By LEE BOWMAN
Scripps Howard News Service
April 09, 2008
By one recent estimate from the Urban Institute, lack of coverage contributed to the deaths of at least 22,000 Americans between ages 25 and 64 in 2006.
To be sure, there is still free medical care offered in many places in the United States. Hospitals continue to write off some bills and discount others, as do a lot of doctors. But when nearly one out of every six Americans lacks health coverage for at least part of the year, and when the nation is spending $2.2 trillion on health care, that's a lot to absorb.
It's easy to say that nothing's more important than your health, unless "nothing" comes down to food on the table or gas in the car. The hard fact is that people without health insurance are more likely to skip checkups, screenings and other preventive care -- and they're 25 percent more likely to die as a result than people with insurance.
"Our inadequate system of health coverage condemns a great number of Americans to an early death simply because they don't have the same access to health care as their insured neighbors," said Ron Pollack, executive director of Families USA, a health-care consumer group.
The study from the Urban Institute, and updated by Families USA this week, looks at people in the working years of life because they're most affected by not having insurance -- children and college students either stay on a family plan or are more likely to get public coverage, while those 64 and older transition to Medicare. The Urban Institute is a Washington-based think tank.
Pollack tells of one uninsured woman who went to a hospital with chest pains and was diagnosed as having had a heart attack. Her ensuing medical bills were so big she was forced to declare bankruptcy. And when, months later, she again experienced heart-attack symptoms, she balked at a trip to the emergency room and died from a second heart attack.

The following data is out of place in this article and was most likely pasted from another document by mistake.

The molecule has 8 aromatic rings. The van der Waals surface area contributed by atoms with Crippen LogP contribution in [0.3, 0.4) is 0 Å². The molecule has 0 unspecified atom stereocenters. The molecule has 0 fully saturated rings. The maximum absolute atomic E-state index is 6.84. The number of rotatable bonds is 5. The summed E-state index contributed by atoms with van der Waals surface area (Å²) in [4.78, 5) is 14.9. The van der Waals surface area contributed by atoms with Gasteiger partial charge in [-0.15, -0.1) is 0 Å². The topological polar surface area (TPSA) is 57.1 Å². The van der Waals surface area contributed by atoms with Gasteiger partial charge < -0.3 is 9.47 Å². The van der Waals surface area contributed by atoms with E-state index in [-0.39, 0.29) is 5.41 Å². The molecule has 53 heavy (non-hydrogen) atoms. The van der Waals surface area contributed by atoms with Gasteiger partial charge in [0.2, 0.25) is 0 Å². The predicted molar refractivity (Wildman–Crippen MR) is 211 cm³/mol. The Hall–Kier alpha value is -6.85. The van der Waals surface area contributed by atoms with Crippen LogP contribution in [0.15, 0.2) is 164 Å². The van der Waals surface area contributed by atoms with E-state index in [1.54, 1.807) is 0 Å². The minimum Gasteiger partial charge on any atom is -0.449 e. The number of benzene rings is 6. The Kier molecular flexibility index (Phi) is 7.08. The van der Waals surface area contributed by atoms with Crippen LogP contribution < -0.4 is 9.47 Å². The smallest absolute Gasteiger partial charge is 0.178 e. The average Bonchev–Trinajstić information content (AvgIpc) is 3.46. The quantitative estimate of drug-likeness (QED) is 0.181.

In fact, trips to the ER, once considered the last resort of the uninsured, have become more a refuge for the affluent insured, according to another study, this one published online Tuesday by the Annals of Emergency Medicine.
This study, based on an ongoing federal survey of households, found that most of the nearly114 million emergency-room visits recorded in 2004 were among people earning four times the federal poverty level -- 29 percent, up from 22 percent in 1996.
Uninsured people accounted for 15.5 percent of ER visits in 1996, but only 14.5 percent in 2004. Fifty-nine percent of all those who went to the ER in 2007 had a physician or group practice as a regular source of care.
University of California-San Francisco researchers on the project don't know exactly why the growth trend is among those who do have someplace else to go. However, they suggest that difficulty in getting appointments and a failure of many doctors' offices to arrange staffing for emergencies is largely to blame.
"Emergency departments act as the safety net for all patients, not just those without insurance," said Dr. Ellen Weber, lead author of the study.
Another reason for the increased use among the insured may be that with more people covered by high-deductible plans, even a relatively high-co-pay trip to the ER doesn't cost a great deal more -- and is at least as convenient -- than setting up a visit to the doctor's office or an urgent-care clinic.
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